PS2-MS-4 Construct and present arguments using evidence to support the claim that gravitational interactions are attractive and depend on the masses of interacting objects.
PS2-MS-4.PS2.B Types of Interactions
PS2-MS-4.PS2.B.i Gravitational forces are always attractive. There is a gravitational force between any two masses, but it is very small except when one or both of the objects have large mass-e.g., Earth and the sun.
PS2-MS-5 Conduct an investigation and evaluate the experimental design to provide evidence that fields exist between objects exerting forces on each other even though the objects are not in contact.
PS2-MS-5.PS2.B Types of Interactions
PS2-MS-5.PS2.B.i Forces that act at a distance (electric, magnetic, and gravitational) can be explained by fields that extend through space and can be mapped by their effect on a test object (a charged object, or a ball, respectively).
PS3-MS-1 Construct and interpret graphical displays of data to describe the relationships of kinetic energy to the mass of an object and to the speed of an object.
PS3-MS-1.PS3.A Definitions of Energy
PS3-MS-1.PS3.A.i Motion energy is properly called kinetic energy; it is proportional to the mass of the moving object and grows with the square of its speed.
PS3-MS-2.PS3.C Relationship Between Energy and Forces
PS3-MS-2.PS3.C.i When two objects interact, each one exerts a force on the other that can cause energy to be transferred to or from the object.
PS3-MS-3 Apply scientific principles to design, construct, and test a device that either minimizes or maximizes thermal energy transfer.
PS3-MS-3.PS3.A Definitions of Energy
PS3-MS-3.PS3.A.i Temperature is a measure of the average kinetic energy of particles of matter. The relationship between the temperature and the total energy of a system depends on the types, states, and amounts of matter present.
PS3-MS-3.ETS1.A Defining and Delimiting an Engineering Problem
PS3-MS-3.ETS1.A.i The more precisely a design task's criteria and constraints can be defined, the more likely it is that the designed solution will be successful. Specification of constraints includes consideration of scientific principles and other relevant knowledge that is likely to limit possible solutions.
PS3-MS-3.ETS1.B Developing Possible Solutions
PS3-MS-3.ETS1.B.i A solution needs to be tested, and then modified on the basis of the test results in order to improve it. There are systematic processes for evaluating solutions with respect to how well they meet criteria and constraints of a problem.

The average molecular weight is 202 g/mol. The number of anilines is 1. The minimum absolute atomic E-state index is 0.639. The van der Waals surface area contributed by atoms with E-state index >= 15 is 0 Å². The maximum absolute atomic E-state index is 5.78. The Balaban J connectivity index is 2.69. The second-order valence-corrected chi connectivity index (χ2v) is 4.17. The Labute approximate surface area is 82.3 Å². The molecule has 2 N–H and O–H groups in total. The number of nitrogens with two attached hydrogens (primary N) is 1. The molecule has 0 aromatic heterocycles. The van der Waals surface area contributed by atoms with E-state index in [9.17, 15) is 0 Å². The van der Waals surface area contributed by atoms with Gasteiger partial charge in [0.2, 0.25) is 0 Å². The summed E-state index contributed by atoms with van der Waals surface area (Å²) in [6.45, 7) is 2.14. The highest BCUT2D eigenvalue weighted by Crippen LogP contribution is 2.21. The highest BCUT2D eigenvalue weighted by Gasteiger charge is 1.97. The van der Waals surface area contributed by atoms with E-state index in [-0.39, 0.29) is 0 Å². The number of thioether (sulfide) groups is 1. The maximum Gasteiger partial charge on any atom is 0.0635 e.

PS3-MS-4 Plan an investigation to determine the relationships among the energy transferred, the type of matter, the mass, and the change in the average kinetic energy of the particles as measured by the temperature of the sample.
PS3-MS-4.PS3.A Definitions of Energy
PS3-MS-4.PS3.A.i Temperature is a measure of the average kinetic energy of particles of matter. The relationship between the temperature and the total energy of a system depends on the types, states, and amounts of matter present.
PS4-MS-2 Develop and use a model to describe that waves are reflected, absorbed, or transmitted through various materials.
PS4-MS-2.PS4.A Wave Properties
PS4-MS-2.PS4.A.i A sound wave needs a medium through which it is transmitted.
PS4-MS-2.PS4.B Electromagnetic Radiation
PS4-MS-2.PS4.B.i When light shines on an object, it is reflected, absorbed, or transmitted through the object, depending on the object's material and the frequency (color) of the light.
PS4-MS-2.PS4.B.ii The path that light travels can be traced as straight lines, except at surfaces between different transparent materials (e.g., air and water, air and glass) where the light path bends.
PS4-MS-2.PS4.B.iii A wave model of light is useful for explaining brightness, color, and the frequency-dependent bending of light at a surface between media.
PS4-MS-2.PS4.B.iv However, because light can travel through space, it cannot be a matter wave, like sound or water waves.
PS4-MS-3 Integrate qualitative scientific and technical information to support the claim that digitized signals are a more reliable way to encode and transmit information than analog signals.
PS4-MS-3.PS4.C Information Technologies and Instrumentation
PS4-MS-3.PS4.C.i Digitized signals (sent as wave pulses) are a more reliable way to encode and transmit information.